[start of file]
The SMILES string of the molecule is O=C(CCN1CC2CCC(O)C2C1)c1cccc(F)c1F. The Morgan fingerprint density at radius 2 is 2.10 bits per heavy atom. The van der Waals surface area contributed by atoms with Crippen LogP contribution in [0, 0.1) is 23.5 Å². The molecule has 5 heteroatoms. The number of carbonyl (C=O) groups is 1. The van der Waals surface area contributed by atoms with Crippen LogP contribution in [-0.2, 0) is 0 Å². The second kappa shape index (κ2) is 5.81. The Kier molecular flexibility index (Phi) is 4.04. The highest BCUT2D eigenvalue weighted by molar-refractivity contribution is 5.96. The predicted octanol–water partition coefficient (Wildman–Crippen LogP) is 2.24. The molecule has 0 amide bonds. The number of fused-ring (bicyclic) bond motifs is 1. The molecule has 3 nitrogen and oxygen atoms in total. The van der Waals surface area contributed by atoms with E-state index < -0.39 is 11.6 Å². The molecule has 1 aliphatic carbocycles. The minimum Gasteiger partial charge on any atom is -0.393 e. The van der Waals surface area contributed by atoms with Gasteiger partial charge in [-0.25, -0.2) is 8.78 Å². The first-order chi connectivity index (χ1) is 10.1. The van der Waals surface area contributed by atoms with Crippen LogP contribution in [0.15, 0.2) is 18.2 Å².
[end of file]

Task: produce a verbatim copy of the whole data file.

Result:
The SMILES string of the molecule is O=C(CCN1CC2CCC(O)C2C1)c1cccc(F)c1F. The Morgan fingerprint density at radius 2 is 2.10 bits per heavy atom. The van der Waals surface area contributed by atoms with Crippen LogP contribution in [0, 0.1) is 23.5 Å². The molecule has 5 heteroatoms. The number of carbonyl (C=O) groups is 1. The van der Waals surface area contributed by atoms with Crippen LogP contribution in [-0.2, 0) is 0 Å². The second kappa shape index (κ2) is 5.81. The Kier molecular flexibility index (Phi) is 4.04. The highest BCUT2D eigenvalue weighted by molar-refractivity contribution is 5.96. The predicted octanol–water partition coefficient (Wildman–Crippen LogP) is 2.24. The molecule has 0 amide bonds. The number of fused-ring (bicyclic) bond motifs is 1. The molecule has 3 nitrogen and oxygen atoms in total. The van der Waals surface area contributed by atoms with E-state index < -0.39 is 11.6 Å². The molecule has 1 aliphatic carbocycles. The minimum Gasteiger partial charge on any atom is -0.393 e. The van der Waals surface area contributed by atoms with Gasteiger partial charge in [-0.25, -0.2) is 8.78 Å². The first-order chi connectivity index (χ1) is 10.1. The van der Waals surface area contributed by atoms with Crippen LogP contribution in [0.15, 0.2) is 18.2 Å².